AIH: There was so much prejudice and discriminatory practices, in the south. For the most part for African-Americans the only job they could get was picking cotton, picking tobacco or working what I called, “maid slave,” because you didn’t really make any money in the homes of the rich white people, the ones with money. And that was the job my grandmother had. My mother was the only person in her generation in our family who graduated from high school. She realized that going to school was the best means by which to do better. 

My grandmother worked for this rich physician. I can never remember my grandmother sleeping. It seems that she would get up before everybody to make breakfast for us in the house. She had it there before we would go to school. And then she would leave to go to her job working as a maid in their house. She would come back so late in the evening that we were already in bed. She worked really hard, my grandmother did.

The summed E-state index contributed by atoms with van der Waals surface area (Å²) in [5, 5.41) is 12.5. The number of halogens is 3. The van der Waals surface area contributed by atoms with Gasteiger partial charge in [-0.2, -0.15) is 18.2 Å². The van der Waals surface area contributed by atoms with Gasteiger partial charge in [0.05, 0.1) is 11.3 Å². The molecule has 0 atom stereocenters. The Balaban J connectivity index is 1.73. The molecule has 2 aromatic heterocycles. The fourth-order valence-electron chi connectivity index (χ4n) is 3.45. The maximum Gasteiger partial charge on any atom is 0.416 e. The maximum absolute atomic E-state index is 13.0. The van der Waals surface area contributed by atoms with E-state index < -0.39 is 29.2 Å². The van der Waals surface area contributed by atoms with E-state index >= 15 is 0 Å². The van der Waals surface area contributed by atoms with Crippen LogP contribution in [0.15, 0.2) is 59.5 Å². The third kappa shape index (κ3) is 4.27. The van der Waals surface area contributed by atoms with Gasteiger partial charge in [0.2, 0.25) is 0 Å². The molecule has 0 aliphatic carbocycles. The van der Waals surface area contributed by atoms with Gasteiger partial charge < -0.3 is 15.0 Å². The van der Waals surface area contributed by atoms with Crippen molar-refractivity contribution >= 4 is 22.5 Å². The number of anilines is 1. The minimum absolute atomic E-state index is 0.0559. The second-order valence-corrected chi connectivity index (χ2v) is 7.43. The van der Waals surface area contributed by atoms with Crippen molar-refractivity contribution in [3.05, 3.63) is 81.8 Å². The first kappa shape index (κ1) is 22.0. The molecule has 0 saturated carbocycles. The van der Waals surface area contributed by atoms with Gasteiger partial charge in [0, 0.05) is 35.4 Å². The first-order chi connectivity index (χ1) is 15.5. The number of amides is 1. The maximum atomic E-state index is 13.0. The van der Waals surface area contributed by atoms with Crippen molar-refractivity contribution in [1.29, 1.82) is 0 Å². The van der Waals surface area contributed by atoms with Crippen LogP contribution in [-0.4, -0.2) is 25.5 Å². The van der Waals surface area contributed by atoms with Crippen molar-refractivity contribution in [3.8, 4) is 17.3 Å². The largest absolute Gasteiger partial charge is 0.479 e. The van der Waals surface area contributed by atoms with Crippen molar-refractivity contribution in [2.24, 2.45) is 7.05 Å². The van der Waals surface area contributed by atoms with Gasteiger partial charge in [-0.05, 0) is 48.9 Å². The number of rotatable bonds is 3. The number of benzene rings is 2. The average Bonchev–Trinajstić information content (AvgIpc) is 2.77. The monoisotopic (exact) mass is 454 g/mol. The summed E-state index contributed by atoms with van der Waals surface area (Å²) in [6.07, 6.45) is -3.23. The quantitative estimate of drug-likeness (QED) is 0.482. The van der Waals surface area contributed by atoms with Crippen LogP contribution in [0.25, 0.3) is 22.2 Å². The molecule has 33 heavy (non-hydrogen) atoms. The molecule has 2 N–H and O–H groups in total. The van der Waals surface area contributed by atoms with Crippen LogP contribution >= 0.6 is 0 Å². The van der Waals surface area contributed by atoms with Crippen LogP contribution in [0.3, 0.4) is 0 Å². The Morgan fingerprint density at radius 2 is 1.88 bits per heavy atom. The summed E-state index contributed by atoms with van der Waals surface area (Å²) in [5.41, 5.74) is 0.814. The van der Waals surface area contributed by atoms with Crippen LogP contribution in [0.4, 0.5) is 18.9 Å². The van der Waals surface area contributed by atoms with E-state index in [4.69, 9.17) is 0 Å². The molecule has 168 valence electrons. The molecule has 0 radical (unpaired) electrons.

The thing that I also remember is that the gentleman my grandmother worked for, like I said, was a physician. One day she came to him and she said she felt a knot in her stomach. It was just the size of a teeny-tiny green pea. She could feel it and she told him and basically what he told her was, “Don’t worry about it, it will never amount to anything.” Those were his words to her. Remember, we didn’t have any health insurance, so you did whatever herbs and those types of things. I can think of injuries that I had that my grandmother used herbs on me. But that’s what he told her.